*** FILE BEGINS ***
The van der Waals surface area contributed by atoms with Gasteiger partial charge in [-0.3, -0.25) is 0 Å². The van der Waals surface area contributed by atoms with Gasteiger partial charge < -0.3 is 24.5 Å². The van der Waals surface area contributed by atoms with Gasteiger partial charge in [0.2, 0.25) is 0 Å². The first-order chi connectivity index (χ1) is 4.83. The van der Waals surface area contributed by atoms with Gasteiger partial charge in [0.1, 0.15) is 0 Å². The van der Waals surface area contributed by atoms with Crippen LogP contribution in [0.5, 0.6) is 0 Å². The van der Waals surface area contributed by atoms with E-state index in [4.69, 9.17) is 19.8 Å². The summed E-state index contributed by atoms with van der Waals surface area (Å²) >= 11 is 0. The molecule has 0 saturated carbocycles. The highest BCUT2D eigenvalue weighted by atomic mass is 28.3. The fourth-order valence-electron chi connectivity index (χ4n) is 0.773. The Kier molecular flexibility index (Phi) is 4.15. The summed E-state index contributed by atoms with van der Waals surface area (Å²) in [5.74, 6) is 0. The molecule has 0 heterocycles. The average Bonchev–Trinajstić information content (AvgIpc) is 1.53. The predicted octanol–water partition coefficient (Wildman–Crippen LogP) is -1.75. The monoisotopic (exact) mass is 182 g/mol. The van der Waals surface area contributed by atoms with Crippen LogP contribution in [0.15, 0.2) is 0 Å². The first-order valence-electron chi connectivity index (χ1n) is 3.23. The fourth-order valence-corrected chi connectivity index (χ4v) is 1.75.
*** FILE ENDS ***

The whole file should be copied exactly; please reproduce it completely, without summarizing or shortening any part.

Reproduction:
The van der Waals surface area contributed by atoms with Gasteiger partial charge in [-0.3, -0.25) is 0 Å². The van der Waals surface area contributed by atoms with Gasteiger partial charge < -0.3 is 24.5 Å². The van der Waals surface area contributed by atoms with Gasteiger partial charge in [0.2, 0.25) is 0 Å². The first-order chi connectivity index (χ1) is 4.83. The van der Waals surface area contributed by atoms with Gasteiger partial charge in [0.1, 0.15) is 0 Å². The van der Waals surface area contributed by atoms with Crippen LogP contribution in [0.5, 0.6) is 0 Å². The van der Waals surface area contributed by atoms with E-state index in [4.69, 9.17) is 19.8 Å². The summed E-state index contributed by atoms with van der Waals surface area (Å²) >= 11 is 0. The molecule has 0 saturated carbocycles. The highest BCUT2D eigenvalue weighted by atomic mass is 28.3. The fourth-order valence-electron chi connectivity index (χ4n) is 0.773. The Kier molecular flexibility index (Phi) is 4.15. The summed E-state index contributed by atoms with van der Waals surface area (Å²) in [5.74, 6) is 0. The molecule has 0 heterocycles. The average Bonchev–Trinajstić information content (AvgIpc) is 1.53. The predicted octanol–water partition coefficient (Wildman–Crippen LogP) is -1.75. The monoisotopic (exact) mass is 182 g/mol. The van der Waals surface area contributed by atoms with Crippen LogP contribution in [0.15, 0.2) is 0 Å². The first-order valence-electron chi connectivity index (χ1n) is 3.23. The fourth-order valence-corrected chi connectivity index (χ4v) is 1.75.